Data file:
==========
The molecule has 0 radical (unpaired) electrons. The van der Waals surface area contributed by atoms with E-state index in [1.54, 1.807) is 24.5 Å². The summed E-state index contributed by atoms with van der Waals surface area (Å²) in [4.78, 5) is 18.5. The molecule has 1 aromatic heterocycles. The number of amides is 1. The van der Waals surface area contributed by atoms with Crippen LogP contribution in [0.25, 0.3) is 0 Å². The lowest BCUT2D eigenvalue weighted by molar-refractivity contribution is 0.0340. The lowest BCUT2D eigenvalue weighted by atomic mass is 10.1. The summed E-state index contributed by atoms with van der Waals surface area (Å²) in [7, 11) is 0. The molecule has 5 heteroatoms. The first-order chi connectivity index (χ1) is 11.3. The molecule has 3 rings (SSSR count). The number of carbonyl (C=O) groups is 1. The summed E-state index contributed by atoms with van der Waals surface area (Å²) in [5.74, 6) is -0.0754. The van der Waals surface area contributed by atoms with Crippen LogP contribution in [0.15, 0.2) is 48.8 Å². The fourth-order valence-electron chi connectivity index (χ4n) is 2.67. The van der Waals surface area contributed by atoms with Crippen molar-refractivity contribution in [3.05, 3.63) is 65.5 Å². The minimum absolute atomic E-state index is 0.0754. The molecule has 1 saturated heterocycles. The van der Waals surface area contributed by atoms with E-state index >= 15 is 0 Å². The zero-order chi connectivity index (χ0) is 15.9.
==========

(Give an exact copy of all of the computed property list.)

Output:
The molecule has 0 radical (unpaired) electrons. The van der Waals surface area contributed by atoms with E-state index in [1.54, 1.807) is 24.5 Å². The summed E-state index contributed by atoms with van der Waals surface area (Å²) in [4.78, 5) is 18.5. The molecule has 1 aromatic heterocycles. The number of amides is 1. The van der Waals surface area contributed by atoms with Crippen LogP contribution in [0.25, 0.3) is 0 Å². The lowest BCUT2D eigenvalue weighted by molar-refractivity contribution is 0.0340. The lowest BCUT2D eigenvalue weighted by atomic mass is 10.1. The summed E-state index contributed by atoms with van der Waals surface area (Å²) in [7, 11) is 0. The molecule has 5 heteroatoms. The first-order chi connectivity index (χ1) is 11.3. The molecule has 3 rings (SSSR count). The number of carbonyl (C=O) groups is 1. The summed E-state index contributed by atoms with van der Waals surface area (Å²) in [5.74, 6) is -0.0754. The van der Waals surface area contributed by atoms with Crippen LogP contribution in [0.15, 0.2) is 48.8 Å². The fourth-order valence-electron chi connectivity index (χ4n) is 2.67. The van der Waals surface area contributed by atoms with Crippen molar-refractivity contribution in [3.05, 3.63) is 65.5 Å². The minimum absolute atomic E-state index is 0.0754. The molecule has 1 saturated heterocycles. The van der Waals surface area contributed by atoms with E-state index >= 15 is 0 Å². The zero-order chi connectivity index (χ0) is 15.9.